Sex Offender Treatment and Legislation

Department of Psychiatry and Behavioral Sciences, The Johns Hopkins University School of Medicine, and National Institute for the Study, Prevention and Treatment of Sexual Trauma, Baltimore, MD, USA.
The journal of the American Academy of Psychiatry and the Law (Impact Factor: 0.93). 02/2003; 31(4):510-3.
Source: PubMed


The current issue of the Journal contains three articles related to sex offenders. The first, by Scott and Holmberg, discusses legislation that mandates either "chemical or surgical castration." The second, by Saleh and Guidry, reviews diagnostic and treatment considerations. The third, by Scott and Gerbasi, discusses sex offender registration and community notification. Much of the relevant sex offender legislation, including that pertaining to testosterone-lowering treatments, has been enacted in response to intense public passion. When it comes to the issue of sex offenders, there is a pressing need to develop a coherent body of evidence-based forensic concepts and knowledge that can rationally inform both clinical practice and future public policy. That may require a closer collaboration between both the criminal justice and legislative sectors, and the scientific-medical communities. The three papers published in this issue provide useful information that may assist toward such a goal.

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Available from: Fred S Berlin, Jul 20, 2015
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    ABSTRACT: The relationship of surgical castration to sexual recidivism in a sexually violent predator/sexually dangerous person (SVP/SDP) population is reviewed. A review of the literature on castrated sex offenders reveals a very low incidence of sexual recidivism. The low sexual recidivism rates reported are critiqued in light of the methodologic limitations of the studies. Better designed testicular/prostate cancer studies have demonstrated that, while sexual desire is reduced by orchiectomy, the capacity to develop an erection in response to sexually stimulating material is not eliminated. The relevance of this literature to SVP/SDP commitment decisions and ethics is discussed. Two vignettes of castrated, high-risk sex offenders illustrate how to address risk reduction. Two tables are presented: the first outlines individual case data from a difficult-to-obtain report, and the second summarizes the most frequently cited castration studies on sexual recidivism. Orchiectomy may have a role in risk assessments; however, other variables should be considered, particularly as the effects can be reversed by replacement testosterone.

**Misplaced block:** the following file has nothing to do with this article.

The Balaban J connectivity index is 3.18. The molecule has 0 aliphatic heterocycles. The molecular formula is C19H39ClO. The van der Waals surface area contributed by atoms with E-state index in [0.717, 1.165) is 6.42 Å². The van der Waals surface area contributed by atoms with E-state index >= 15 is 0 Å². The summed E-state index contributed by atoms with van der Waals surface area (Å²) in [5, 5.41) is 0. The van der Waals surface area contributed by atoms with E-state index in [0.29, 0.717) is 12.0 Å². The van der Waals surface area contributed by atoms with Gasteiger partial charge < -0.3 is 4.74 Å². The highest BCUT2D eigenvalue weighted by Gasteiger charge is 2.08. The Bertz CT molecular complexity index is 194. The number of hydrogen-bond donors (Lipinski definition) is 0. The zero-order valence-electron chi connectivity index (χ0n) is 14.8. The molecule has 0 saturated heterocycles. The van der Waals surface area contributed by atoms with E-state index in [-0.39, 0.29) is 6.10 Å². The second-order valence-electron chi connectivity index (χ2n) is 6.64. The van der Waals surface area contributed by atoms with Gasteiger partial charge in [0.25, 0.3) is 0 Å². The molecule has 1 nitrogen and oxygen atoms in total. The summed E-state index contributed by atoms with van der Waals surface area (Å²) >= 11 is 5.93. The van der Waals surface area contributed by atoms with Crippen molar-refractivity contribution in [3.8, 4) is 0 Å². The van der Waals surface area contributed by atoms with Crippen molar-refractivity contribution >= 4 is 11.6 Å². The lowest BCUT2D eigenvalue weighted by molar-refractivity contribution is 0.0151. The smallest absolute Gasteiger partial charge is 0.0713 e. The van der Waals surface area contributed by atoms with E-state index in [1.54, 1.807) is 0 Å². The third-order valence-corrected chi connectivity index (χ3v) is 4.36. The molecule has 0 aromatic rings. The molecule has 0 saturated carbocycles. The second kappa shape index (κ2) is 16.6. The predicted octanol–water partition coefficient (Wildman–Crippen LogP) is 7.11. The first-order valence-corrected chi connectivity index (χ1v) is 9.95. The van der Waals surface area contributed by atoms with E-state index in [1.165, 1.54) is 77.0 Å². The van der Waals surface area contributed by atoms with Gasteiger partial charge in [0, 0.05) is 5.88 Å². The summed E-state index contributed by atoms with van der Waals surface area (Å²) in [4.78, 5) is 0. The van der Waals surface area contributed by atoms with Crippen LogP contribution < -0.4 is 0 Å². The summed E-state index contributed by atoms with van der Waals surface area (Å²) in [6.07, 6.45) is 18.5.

The journal of the American Academy of Psychiatry and the Law 02/2005; 33(1):16-36. · 0.93 Impact Factor
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    ABSTRACT: Megan's Law, an effort to enhance community safety by requiring sex offenders to register and to notify their communities, often for life, has been enacted in all jurisdictions of the United States. Although the ostensible intent of the law is nonpunitive, many registrants feel it infringes on their freedom. Nevertheless, the law has passed constitutional scrutiny. Megan's Law pertains principally to convicted sex offenders, including those adults and juveniles who have entered guilty pleas. This article reveals that many jurisdictions require individuals found not guilty by reason of insanity (NGRI) to register if the offense in question falls under Megan's Law. Thus, insanity acquittees run the risk of interminable supervision. We discuss a recent challenge to the Arkansas registration law and the decision's implications for planning forensic mental health testimony.
    The journal of the American Academy of Psychiatry and the Law 02/2008; 36(1):117-22. · 0.93 Impact Factor

  • Criminal Behaviour and Mental Health 04/2008; 18(2):79-87. DOI:10.1002/cbm.687 · 1.28 Impact Factor
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